Appointed scripture: Isaiah 42:1-9; Psalm 29; Acts 10:34-43; Matthew 3:13-17
Water has a great deal of power – witness the storm surge warnings for the coast of East Anglia this weekend. It has power of life, as well: without it we die. There is additional power for Christians, too: the spiritual power of the water of baptism, which brings with it membership of Christ’s body, the church.
The origins of baptism go back to Jewish rites of purification, which John the Baptist adopted to make a controversial point to his contemporaries about their faith. The words heard at Jesus’ baptism echo those of Isaiah, writing about the “suffering servant,” whom Christians see fulfilled in Jesus, as he embodied the gentleness, compassion and nonviolence of Isaiah’s servant figure.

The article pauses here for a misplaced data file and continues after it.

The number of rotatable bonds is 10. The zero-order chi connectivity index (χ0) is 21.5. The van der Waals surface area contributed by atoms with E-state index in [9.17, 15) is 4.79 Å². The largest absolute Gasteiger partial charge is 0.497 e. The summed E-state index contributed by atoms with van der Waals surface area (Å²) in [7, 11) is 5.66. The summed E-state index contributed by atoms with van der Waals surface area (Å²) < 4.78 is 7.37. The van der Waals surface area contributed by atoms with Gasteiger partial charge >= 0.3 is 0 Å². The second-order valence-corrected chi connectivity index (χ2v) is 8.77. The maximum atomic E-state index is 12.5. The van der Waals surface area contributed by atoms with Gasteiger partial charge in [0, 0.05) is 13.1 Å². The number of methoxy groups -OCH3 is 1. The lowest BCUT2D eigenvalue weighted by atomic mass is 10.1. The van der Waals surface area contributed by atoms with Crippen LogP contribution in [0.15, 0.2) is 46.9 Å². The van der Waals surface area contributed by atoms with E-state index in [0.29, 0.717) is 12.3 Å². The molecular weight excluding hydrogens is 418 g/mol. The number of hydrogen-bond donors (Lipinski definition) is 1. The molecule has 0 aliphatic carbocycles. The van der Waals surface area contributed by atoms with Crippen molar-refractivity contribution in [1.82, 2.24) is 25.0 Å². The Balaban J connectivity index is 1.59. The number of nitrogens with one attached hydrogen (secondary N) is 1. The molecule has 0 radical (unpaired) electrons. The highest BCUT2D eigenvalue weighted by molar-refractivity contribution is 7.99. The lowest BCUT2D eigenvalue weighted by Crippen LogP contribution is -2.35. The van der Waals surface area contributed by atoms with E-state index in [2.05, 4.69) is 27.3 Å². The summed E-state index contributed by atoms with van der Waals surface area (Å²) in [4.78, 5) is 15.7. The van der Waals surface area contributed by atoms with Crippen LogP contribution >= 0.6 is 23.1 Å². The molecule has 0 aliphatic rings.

The baptism of Jesus, like all his ministry, was localised in a particular context, but points towards a greater, broader truth: in Jesus, God comes to meet us in a way that is approachable. The very specific time and place is the point of connection to other human times and places; it’s easier for us to expand from a particular human context in which we see and hear Jesus living, than to unravel a more abstract connection with God our creator.
In his baptism, Jesus ties this together, meeting us where we are, immersed in life, in humility and service, building a bridge between authority and those whom the authority is meant to serve.
Jesus’ baptism, to which we are connected through our own baptisms, challenges us to be as immersed in the world as Jesus was when allowing himself to be immersed in the water of baptism. Once we accept the responsibilities that accompany the gift of baptism, we can no longer look at the world in the same way.
This the ultimate example of the power of water: not only is it essential to create and sustain life, but in humans, through baptism, it has the power to transform lives, too.
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